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H. Wager Halleck , A. M. , Lieut. of Engineers, U. S. Army ., Elements of Military Art and Science; or, Course of Instruction in Strategy, Fortification, Tactis of Battles &c., Embracing the Duties of Staff, Infantry, Cavalry, Artillery and Engineers. Adapted to the Use of Volunteers and Militia. 48 0 Browse Search
Emil Schalk, A. O., The Art of War written expressly for and dedicated to the U.S. Volunteer Army. 38 0 Browse Search
Baron de Jomini, Summary of the Art of War, or a New Analytical Compend of the Principle Combinations of Strategy, of Grand Tactics and of Military Policy. (ed. Major O. F. Winship , Assistant Adjutant General , U. S. A., Lieut. E. E. McLean , 1st Infantry, U. S. A.) 34 0 Browse Search
Edward L. Pierce, Memoir and letters of Charles Sumner: volume 2 28 0 Browse Search
Fitzhugh Lee, General Lee 25 1 Browse Search
Southern Historical Society Papers, Volume 22. (ed. Reverend J. William Jones) 16 0 Browse Search
G. S. Hillard, Life and Campaigns of George B. McClellan, Major-General , U. S. Army 16 0 Browse Search
Rebellion Record: a Diary of American Events: Documents and Narratives, Volume 2. (ed. Frank Moore) 14 0 Browse Search
Oliver Otis Howard, Autobiography of Oliver Otis Howard, major general , United States army : volume 2 11 1 Browse Search
Wendell Phillips, Theodore C. Pease, Speeches, Lectures and Letters of Wendell Phillips: Volume 1 10 0 Browse Search
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Browsing named entities in Southern Historical Society Papers, Volume 25. (ed. Reverend J. William Jones). You can also browse the collection for Wellington or search for Wellington in all documents.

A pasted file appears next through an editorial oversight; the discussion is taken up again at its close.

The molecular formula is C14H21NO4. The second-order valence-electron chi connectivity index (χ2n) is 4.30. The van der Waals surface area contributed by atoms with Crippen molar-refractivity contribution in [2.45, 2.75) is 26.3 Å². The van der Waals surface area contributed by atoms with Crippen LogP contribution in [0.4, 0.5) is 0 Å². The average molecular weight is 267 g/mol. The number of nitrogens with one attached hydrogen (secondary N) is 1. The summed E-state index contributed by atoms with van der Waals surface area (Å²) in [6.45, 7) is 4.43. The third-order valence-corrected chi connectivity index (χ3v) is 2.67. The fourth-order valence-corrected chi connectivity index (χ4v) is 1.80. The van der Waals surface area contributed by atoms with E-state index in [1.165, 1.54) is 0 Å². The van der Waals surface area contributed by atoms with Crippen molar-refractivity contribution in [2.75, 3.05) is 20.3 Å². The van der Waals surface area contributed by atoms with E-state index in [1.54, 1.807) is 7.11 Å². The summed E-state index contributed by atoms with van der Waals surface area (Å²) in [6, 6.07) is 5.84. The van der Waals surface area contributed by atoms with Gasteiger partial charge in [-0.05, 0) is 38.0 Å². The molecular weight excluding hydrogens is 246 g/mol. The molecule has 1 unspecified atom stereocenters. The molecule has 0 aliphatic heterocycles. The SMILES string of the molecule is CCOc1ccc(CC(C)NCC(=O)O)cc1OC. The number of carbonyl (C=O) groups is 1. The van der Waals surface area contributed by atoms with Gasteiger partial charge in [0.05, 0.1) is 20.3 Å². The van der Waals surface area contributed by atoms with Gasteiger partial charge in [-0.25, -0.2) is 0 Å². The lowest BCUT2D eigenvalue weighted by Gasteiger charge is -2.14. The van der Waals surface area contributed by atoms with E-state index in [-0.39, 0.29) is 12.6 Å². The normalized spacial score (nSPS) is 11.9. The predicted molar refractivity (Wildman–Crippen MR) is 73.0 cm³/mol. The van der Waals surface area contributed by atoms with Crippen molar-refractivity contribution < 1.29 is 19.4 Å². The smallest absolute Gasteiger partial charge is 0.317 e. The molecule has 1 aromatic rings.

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Southern Historical Society Papers, Volume 25. (ed. Reverend J. William Jones), General T. J. (Stonewall) Jackson, Confederate States army. (search)
ld alone is capable of stamping upon the forehead of man that mark which neither the injustice of adverse interest, nor envy's gnawing tooth, nor the ceaseless flow of the river of time are able to efface. Therefore, it was with swelling heart and deep thankfulness that I recently heard some of the first soldiers and military students of England declare that within the past two hundred years the English speaking race has produced but five soldiers of the first classborough, Washington, Wellington, Robert Lee, and Stonewall Jackson. I heard them declare that Jackson's campaign in the Shenandoah Valley, in which you, and you, and you, and I myself in my subordinate place, followed this Immortal, was the finest specimen of strategy and tactics of which the world has any record; that in this series of marches and battles there was never a blunder committed by Jackson; that this campaign in the Valley was superior to either of those made by Napoleon in Italy. One British officer, who
Southern Historical Society Papers, Volume 25. (ed. Reverend J. William Jones), chapter 1.9 (search)